How do other people do it? How do other people deal with the etiquette of hate?
Even as a kid, I’ve always seen the world as one big potential pen pal. I try to answer letters and emails from readers as swiftly as possible. So grateful am I for a response to my column, I reply even to those written with toothpicks and nail polish (I’m hoping it was nail polish; it was deep red).
Most days, I answer the angriest and most scathing notes immediately. I’m driven neither by virtue nor by discipline. I simply want to get the vitriol out of my head because some of the language my correspondents use makes Anthony Scaramucci sound like Captain Kangaroo.
Despite coming from a background strikingly similar to that of our short-lived White House communications director — meaning that I am fluent in profanity — I nevertheless try to answer messages from Enraged Readers with as much grace and honesty as possible.
I’m no lady, but I try to write like one when the occasion demands.
What tickles me pink is when Enraged Readers suddenly become Reasonable Adults, which is what often happens once folks realize there’s an actual human being behind the column. Even the most passionate antagonists immediately withdraw their fangs (you can hear the clicking noise) and make cogent arguments in meaningful, respectful and compelling ways.
Although their opinions on whatever topic is under discussion — women’s rights, health care benefits, why major universities still need to have brick-and-mortar libraries and not only hot tubs — will not have changed, their demeanor will have shifted.
The change in tone makes my day.
Their replies back to me usually begin with “I never expected to hear from you,” followed by an apology for rough language. As my student Julia put it (because Julia is getting a good education at a university with a library), “They’re a little bit like Nietzsche, thinking that they’re simply shouting into the abyss without ever thinking that the abyss might not only shout back, but even more weirdly, reply immediately and cheerfully.”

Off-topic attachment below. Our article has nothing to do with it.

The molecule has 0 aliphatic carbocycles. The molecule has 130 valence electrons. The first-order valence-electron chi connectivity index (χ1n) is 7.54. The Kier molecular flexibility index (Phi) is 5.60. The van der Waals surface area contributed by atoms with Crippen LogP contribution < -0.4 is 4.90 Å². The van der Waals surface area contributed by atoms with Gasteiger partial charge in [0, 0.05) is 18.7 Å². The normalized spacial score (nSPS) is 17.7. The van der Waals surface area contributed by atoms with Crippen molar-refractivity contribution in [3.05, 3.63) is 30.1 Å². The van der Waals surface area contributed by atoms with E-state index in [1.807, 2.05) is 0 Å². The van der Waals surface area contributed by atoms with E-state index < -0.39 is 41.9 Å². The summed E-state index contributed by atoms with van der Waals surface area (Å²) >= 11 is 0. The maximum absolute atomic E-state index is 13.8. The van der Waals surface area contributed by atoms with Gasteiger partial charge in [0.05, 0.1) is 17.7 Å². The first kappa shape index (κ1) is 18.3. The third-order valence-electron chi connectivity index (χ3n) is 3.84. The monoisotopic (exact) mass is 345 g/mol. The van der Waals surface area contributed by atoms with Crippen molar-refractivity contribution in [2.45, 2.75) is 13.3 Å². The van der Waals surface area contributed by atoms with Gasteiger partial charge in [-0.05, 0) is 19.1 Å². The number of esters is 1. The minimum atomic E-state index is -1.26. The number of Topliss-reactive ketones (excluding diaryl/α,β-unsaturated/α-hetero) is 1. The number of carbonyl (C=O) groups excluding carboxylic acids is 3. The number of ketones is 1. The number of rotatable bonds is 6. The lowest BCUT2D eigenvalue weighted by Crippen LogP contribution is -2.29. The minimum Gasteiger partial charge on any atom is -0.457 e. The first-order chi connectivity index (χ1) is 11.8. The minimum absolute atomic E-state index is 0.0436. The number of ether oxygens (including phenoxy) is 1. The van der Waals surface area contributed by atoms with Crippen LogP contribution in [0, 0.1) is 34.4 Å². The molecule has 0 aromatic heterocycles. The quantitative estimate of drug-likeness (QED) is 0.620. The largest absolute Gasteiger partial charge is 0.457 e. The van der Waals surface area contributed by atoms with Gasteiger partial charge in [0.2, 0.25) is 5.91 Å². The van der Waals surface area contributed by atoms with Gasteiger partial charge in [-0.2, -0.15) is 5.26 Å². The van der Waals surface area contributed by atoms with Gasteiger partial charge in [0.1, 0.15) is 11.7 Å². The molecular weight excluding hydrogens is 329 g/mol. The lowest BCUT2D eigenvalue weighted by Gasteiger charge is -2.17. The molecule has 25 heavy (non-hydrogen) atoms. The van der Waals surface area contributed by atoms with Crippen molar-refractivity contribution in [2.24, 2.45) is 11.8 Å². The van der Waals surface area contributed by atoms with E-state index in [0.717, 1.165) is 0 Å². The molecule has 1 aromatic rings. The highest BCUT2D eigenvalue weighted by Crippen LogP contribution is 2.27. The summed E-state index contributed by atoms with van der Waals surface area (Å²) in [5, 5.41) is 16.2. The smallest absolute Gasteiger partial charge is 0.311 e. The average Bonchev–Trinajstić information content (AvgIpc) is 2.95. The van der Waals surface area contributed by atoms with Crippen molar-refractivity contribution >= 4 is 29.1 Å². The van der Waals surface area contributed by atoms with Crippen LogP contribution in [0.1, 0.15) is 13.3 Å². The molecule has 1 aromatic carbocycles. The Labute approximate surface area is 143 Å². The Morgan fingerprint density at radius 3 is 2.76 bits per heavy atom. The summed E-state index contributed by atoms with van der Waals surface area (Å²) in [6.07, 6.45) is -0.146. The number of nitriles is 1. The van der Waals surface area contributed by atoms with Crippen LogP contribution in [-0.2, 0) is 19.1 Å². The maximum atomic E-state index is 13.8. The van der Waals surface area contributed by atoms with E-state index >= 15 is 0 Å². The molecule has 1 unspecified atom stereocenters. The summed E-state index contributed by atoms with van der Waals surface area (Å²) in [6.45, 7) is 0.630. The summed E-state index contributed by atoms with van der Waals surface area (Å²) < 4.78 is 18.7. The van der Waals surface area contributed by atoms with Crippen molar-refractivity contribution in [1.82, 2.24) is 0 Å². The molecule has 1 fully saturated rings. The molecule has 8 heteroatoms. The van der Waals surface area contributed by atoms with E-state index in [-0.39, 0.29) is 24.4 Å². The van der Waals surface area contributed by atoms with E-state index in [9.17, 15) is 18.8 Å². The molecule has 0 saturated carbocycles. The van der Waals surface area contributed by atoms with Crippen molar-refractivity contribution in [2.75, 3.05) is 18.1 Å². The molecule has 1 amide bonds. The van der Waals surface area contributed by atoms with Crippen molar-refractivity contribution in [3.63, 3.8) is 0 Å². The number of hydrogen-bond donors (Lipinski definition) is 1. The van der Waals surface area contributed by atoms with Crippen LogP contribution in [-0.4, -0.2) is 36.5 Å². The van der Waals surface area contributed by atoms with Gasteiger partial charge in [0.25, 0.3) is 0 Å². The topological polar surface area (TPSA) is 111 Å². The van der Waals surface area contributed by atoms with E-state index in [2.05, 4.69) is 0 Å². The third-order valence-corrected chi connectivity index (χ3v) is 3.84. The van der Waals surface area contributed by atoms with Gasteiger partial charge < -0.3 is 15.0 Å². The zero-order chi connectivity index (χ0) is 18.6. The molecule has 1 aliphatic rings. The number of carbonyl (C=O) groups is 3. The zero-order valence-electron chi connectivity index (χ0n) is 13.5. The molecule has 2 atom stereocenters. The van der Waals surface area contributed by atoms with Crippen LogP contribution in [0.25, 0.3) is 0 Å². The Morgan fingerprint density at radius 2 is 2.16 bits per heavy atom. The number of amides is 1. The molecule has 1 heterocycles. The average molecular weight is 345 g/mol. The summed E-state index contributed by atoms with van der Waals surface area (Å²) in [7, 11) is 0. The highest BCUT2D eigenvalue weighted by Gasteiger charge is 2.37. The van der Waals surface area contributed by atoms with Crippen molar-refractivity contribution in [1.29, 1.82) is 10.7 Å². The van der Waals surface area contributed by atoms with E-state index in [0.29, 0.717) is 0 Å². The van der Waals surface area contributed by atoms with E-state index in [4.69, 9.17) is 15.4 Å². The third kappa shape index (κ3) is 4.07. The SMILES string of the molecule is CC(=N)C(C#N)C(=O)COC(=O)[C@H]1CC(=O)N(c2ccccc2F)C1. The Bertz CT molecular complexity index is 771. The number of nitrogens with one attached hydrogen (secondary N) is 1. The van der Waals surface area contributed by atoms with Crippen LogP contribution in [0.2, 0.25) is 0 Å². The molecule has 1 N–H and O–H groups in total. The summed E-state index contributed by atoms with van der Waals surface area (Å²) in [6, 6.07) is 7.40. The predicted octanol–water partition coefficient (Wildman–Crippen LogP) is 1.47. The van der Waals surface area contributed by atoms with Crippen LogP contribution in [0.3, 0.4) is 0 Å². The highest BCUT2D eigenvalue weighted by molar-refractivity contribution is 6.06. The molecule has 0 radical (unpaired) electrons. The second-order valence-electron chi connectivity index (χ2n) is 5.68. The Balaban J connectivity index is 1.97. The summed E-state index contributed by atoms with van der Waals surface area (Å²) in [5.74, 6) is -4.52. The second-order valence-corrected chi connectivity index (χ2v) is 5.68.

Very few people have ramped up the rage. Quite the opposite: Several exchanges that began on a harsh note have become, if not harmonious, then at least entertaining. Very often they’re illuminating. I’ve come to enjoy these debates.
But what do you do when you get a note from somebody you’ve never met, or somebody you knew 35 years ago, or a friend of a friend who more or less demands a favor — and then despises you if you dare to decline? That’s a different kind of hate.
I’m far happier getting into a fierce argument over why the gender gap in wages is not only real but genuinely bad for all Americans than I am explaining why I can’t get read somebody’s 1,079-page manuscript by the end of the month (“Just print it out and make suggestions in the margin before you mail it back!”) or get them six tickets to UConn women’s basketball games (“I haven’t exactly read your stuff, but you gotta know coach Geno Auriemma, right?”).
If I don’t answer in the enthusiastic affirmative, I get replies that make me want to purchase Kevlar vests in a variety of charming colors.
Julia says that she stopped accepting every social media invitation to be “friends” in seventh grade and that I also need to be more discerning.
I did learn one lesson: I no longer let the whole world post stuff on my Facebook page. One actual friend explained that “your Facebook page is like your fridge door: You’re the only one who gets to decide what stays up there.”
Her analogy gave me the permission I needed to remove comments that are off-topic, annoying or belligerent. If, after repeated warnings, somebody doesn’t get the hint, I put them on the list of those who are unwelcome in my virtual kitchen.
I did this last week, only to have one guy fume that I was assaulting his right to free speech by refusing to allow him to call me an idiot on my own Facebook page. I suggested that, as a personal favor, he read the Constitution to grasp more fully the First Amendment.
Let’s see if he writes back.
Gina Barreca is an English professor at the University of Connecticut and the author of “If You Lean In, Will Men Just Look Down Your Blouse?” and eight other books. She can be reached at www.ginabarreca.com.